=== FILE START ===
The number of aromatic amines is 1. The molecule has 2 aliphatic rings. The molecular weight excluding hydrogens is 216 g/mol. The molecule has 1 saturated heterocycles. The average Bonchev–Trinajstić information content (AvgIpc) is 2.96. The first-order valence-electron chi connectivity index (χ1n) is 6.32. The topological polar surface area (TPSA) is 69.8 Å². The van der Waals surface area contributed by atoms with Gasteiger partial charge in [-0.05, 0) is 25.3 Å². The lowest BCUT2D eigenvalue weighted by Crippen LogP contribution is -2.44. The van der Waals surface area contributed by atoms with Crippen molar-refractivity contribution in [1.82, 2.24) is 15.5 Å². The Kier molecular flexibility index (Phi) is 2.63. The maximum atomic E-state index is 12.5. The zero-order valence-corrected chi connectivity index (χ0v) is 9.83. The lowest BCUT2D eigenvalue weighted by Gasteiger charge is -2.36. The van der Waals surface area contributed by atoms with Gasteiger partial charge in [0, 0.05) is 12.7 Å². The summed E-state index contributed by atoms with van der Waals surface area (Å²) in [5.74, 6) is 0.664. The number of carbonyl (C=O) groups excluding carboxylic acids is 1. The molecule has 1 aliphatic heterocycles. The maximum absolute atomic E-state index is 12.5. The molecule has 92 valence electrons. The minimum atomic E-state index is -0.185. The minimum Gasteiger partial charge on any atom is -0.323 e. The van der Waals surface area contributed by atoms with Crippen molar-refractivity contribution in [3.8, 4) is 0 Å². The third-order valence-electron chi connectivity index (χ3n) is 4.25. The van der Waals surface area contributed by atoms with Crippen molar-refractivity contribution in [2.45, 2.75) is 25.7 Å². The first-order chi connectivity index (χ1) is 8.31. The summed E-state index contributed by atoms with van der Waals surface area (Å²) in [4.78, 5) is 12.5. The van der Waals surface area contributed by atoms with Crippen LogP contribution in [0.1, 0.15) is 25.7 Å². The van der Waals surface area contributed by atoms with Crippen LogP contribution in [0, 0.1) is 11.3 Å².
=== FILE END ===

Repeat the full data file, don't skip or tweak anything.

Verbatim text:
The number of aromatic amines is 1. The molecule has 2 aliphatic rings. The molecular weight excluding hydrogens is 216 g/mol. The molecule has 1 saturated heterocycles. The average Bonchev–Trinajstić information content (AvgIpc) is 2.96. The first-order valence-electron chi connectivity index (χ1n) is 6.32. The topological polar surface area (TPSA) is 69.8 Å². The van der Waals surface area contributed by atoms with Gasteiger partial charge in [-0.05, 0) is 25.3 Å². The lowest BCUT2D eigenvalue weighted by Crippen LogP contribution is -2.44. The van der Waals surface area contributed by atoms with Crippen molar-refractivity contribution in [1.82, 2.24) is 15.5 Å². The Kier molecular flexibility index (Phi) is 2.63. The maximum atomic E-state index is 12.5. The zero-order valence-corrected chi connectivity index (χ0v) is 9.83. The lowest BCUT2D eigenvalue weighted by Gasteiger charge is -2.36. The van der Waals surface area contributed by atoms with Gasteiger partial charge in [0, 0.05) is 12.7 Å². The summed E-state index contributed by atoms with van der Waals surface area (Å²) in [5.74, 6) is 0.664. The number of carbonyl (C=O) groups excluding carboxylic acids is 1. The molecule has 1 aliphatic heterocycles. The maximum absolute atomic E-state index is 12.5. The molecule has 92 valence electrons. The minimum atomic E-state index is -0.185. The minimum Gasteiger partial charge on any atom is -0.323 e. The van der Waals surface area contributed by atoms with Crippen molar-refractivity contribution in [3.8, 4) is 0 Å². The third-order valence-electron chi connectivity index (χ3n) is 4.25. The van der Waals surface area contributed by atoms with Crippen molar-refractivity contribution in [2.45, 2.75) is 25.7 Å². The first-order chi connectivity index (χ1) is 8.31. The summed E-state index contributed by atoms with van der Waals surface area (Å²) in [4.78, 5) is 12.5. The van der Waals surface area contributed by atoms with Crippen LogP contribution in [0.1, 0.15) is 25.7 Å². The van der Waals surface area contributed by atoms with Crippen LogP contribution in [0, 0.1) is 11.3 Å².